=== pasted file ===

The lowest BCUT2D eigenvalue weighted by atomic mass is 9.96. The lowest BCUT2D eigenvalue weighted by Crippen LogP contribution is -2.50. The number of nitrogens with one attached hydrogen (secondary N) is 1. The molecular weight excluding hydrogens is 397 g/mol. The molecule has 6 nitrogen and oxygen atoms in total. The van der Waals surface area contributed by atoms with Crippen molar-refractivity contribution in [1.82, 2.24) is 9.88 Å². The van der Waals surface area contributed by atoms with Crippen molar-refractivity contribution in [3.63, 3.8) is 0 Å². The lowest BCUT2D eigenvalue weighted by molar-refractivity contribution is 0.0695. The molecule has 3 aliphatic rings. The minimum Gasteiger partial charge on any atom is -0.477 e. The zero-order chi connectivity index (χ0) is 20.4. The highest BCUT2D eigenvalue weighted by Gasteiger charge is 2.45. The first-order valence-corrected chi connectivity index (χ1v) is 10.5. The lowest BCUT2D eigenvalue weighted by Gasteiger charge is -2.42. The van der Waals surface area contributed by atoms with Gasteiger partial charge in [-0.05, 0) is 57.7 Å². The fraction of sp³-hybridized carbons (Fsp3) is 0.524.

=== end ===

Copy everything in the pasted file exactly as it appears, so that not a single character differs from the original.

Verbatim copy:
The lowest BCUT2D eigenvalue weighted by atomic mass is 9.96. The lowest BCUT2D eigenvalue weighted by Crippen LogP contribution is -2.50. The number of nitrogens with one attached hydrogen (secondary N) is 1. The molecular weight excluding hydrogens is 397 g/mol. The molecule has 6 nitrogen and oxygen atoms in total. The van der Waals surface area contributed by atoms with Crippen molar-refractivity contribution in [1.82, 2.24) is 9.88 Å². The van der Waals surface area contributed by atoms with Crippen molar-refractivity contribution in [3.63, 3.8) is 0 Å². The lowest BCUT2D eigenvalue weighted by molar-refractivity contribution is 0.0695. The molecule has 3 aliphatic rings. The minimum Gasteiger partial charge on any atom is -0.477 e. The zero-order chi connectivity index (χ0) is 20.4. The highest BCUT2D eigenvalue weighted by Gasteiger charge is 2.45. The first-order valence-corrected chi connectivity index (χ1v) is 10.5. The lowest BCUT2D eigenvalue weighted by Gasteiger charge is -2.42. The van der Waals surface area contributed by atoms with Gasteiger partial charge in [-0.05, 0) is 57.7 Å². The fraction of sp³-hybridized carbons (Fsp3) is 0.524.